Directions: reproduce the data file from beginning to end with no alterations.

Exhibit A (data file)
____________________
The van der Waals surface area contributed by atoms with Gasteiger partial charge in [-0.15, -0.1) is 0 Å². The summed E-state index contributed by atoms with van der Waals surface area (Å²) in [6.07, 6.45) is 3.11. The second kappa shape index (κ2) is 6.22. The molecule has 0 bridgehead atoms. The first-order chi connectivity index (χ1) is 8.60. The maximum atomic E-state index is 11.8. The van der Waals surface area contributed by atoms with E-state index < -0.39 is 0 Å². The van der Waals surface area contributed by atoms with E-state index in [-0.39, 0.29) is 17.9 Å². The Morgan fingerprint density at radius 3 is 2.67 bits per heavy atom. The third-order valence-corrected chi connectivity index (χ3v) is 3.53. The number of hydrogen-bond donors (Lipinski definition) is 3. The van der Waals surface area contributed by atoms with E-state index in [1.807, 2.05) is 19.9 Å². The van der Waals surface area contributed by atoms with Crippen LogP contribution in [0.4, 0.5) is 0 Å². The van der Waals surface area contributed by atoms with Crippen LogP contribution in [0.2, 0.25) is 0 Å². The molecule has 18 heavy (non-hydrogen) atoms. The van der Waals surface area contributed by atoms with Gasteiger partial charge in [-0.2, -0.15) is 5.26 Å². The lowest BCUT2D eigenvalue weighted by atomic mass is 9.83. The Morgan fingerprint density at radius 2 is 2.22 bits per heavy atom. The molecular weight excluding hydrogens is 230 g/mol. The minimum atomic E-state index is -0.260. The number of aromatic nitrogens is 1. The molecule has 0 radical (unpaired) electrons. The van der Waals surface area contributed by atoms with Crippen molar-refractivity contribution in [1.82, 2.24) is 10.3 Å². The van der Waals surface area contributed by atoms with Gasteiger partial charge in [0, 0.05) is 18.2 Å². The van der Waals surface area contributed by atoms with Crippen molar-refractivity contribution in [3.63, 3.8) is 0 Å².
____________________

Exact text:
The van der Waals surface area contributed by atoms with Gasteiger partial charge in [-0.15, -0.1) is 0 Å². The summed E-state index contributed by atoms with van der Waals surface area (Å²) in [6.07, 6.45) is 3.11. The second kappa shape index (κ2) is 6.22. The molecule has 0 bridgehead atoms. The first-order chi connectivity index (χ1) is 8.60. The maximum atomic E-state index is 11.8. The van der Waals surface area contributed by atoms with E-state index < -0.39 is 0 Å². The van der Waals surface area contributed by atoms with E-state index in [-0.39, 0.29) is 17.9 Å². The Morgan fingerprint density at radius 3 is 2.67 bits per heavy atom. The third-order valence-corrected chi connectivity index (χ3v) is 3.53. The number of hydrogen-bond donors (Lipinski definition) is 3. The van der Waals surface area contributed by atoms with E-state index in [1.807, 2.05) is 19.9 Å². The van der Waals surface area contributed by atoms with Crippen LogP contribution in [0.4, 0.5) is 0 Å². The van der Waals surface area contributed by atoms with Crippen LogP contribution in [0.2, 0.25) is 0 Å². The molecule has 18 heavy (non-hydrogen) atoms. The van der Waals surface area contributed by atoms with Gasteiger partial charge in [-0.2, -0.15) is 5.26 Å². The lowest BCUT2D eigenvalue weighted by atomic mass is 9.83. The Morgan fingerprint density at radius 2 is 2.22 bits per heavy atom. The molecular weight excluding hydrogens is 230 g/mol. The minimum atomic E-state index is -0.260. The number of aromatic nitrogens is 1. The molecule has 0 radical (unpaired) electrons. The van der Waals surface area contributed by atoms with Crippen molar-refractivity contribution in [1.82, 2.24) is 10.3 Å². The van der Waals surface area contributed by atoms with Gasteiger partial charge in [0, 0.05) is 18.2 Å². The van der Waals surface area contributed by atoms with Crippen molar-refractivity contribution in [3.63, 3.8) is 0 Å².